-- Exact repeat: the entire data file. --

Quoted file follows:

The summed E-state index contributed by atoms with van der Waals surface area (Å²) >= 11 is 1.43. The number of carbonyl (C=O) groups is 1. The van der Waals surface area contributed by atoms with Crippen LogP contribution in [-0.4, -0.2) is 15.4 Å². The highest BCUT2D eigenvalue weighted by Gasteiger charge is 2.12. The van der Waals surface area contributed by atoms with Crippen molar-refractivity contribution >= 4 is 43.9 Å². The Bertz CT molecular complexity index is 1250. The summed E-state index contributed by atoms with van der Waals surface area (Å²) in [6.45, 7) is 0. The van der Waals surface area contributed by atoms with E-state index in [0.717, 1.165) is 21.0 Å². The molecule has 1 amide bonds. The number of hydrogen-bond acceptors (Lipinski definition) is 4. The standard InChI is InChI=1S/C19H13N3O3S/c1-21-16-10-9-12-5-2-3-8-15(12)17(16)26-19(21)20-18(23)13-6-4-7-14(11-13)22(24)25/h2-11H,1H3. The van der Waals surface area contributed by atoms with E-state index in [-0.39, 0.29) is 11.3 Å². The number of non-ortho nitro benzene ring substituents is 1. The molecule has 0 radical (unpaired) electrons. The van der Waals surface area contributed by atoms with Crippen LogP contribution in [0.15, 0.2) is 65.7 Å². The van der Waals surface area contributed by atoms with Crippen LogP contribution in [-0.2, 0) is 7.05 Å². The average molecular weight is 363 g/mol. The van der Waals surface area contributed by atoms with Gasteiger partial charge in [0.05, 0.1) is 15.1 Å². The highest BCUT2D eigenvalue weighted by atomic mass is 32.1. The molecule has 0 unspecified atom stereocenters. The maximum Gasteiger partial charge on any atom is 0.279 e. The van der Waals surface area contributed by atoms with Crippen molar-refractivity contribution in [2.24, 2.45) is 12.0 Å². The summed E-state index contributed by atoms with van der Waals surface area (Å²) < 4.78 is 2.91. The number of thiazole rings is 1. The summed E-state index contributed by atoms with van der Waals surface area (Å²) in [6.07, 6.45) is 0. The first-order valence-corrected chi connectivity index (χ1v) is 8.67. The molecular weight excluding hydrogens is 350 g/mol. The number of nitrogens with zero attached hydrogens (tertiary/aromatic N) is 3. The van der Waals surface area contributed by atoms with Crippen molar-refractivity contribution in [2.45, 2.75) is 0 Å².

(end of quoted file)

The summed E-state index contributed by atoms with van der Waals surface area (Å²) >= 11 is 1.43. The number of carbonyl (C=O) groups is 1. The van der Waals surface area contributed by atoms with Crippen LogP contribution in [-0.4, -0.2) is 15.4 Å². The highest BCUT2D eigenvalue weighted by Gasteiger charge is 2.12. The van der Waals surface area contributed by atoms with Crippen molar-refractivity contribution >= 4 is 43.9 Å². The Bertz CT molecular complexity index is 1250. The summed E-state index contributed by atoms with van der Waals surface area (Å²) in [6.45, 7) is 0. The van der Waals surface area contributed by atoms with E-state index in [0.717, 1.165) is 21.0 Å². The molecule has 1 amide bonds. The number of hydrogen-bond acceptors (Lipinski definition) is 4. The standard InChI is InChI=1S/C19H13N3O3S/c1-21-16-10-9-12-5-2-3-8-15(12)17(16)26-19(21)20-18(23)13-6-4-7-14(11-13)22(24)25/h2-11H,1H3. The van der Waals surface area contributed by atoms with E-state index in [-0.39, 0.29) is 11.3 Å². The number of non-ortho nitro benzene ring substituents is 1. The molecule has 0 radical (unpaired) electrons. The van der Waals surface area contributed by atoms with Crippen LogP contribution in [0.15, 0.2) is 65.7 Å². The van der Waals surface area contributed by atoms with Crippen LogP contribution in [-0.2, 0) is 7.05 Å². The average molecular weight is 363 g/mol. The van der Waals surface area contributed by atoms with Gasteiger partial charge in [0.05, 0.1) is 15.1 Å². The highest BCUT2D eigenvalue weighted by atomic mass is 32.1. The molecule has 0 unspecified atom stereocenters. The maximum Gasteiger partial charge on any atom is 0.279 e. The van der Waals surface area contributed by atoms with Crippen molar-refractivity contribution in [2.24, 2.45) is 12.0 Å². The summed E-state index contributed by atoms with van der Waals surface area (Å²) < 4.78 is 2.91. The number of thiazole rings is 1. The summed E-state index contributed by atoms with van der Waals surface area (Å²) in [6.07, 6.45) is 0. The first-order valence-corrected chi connectivity index (χ1v) is 8.67. The molecular weight excluding hydrogens is 350 g/mol. The number of nitrogens with zero attached hydrogens (tertiary/aromatic N) is 3. The van der Waals surface area contributed by atoms with Crippen molar-refractivity contribution in [2.45, 2.75) is 0 Å².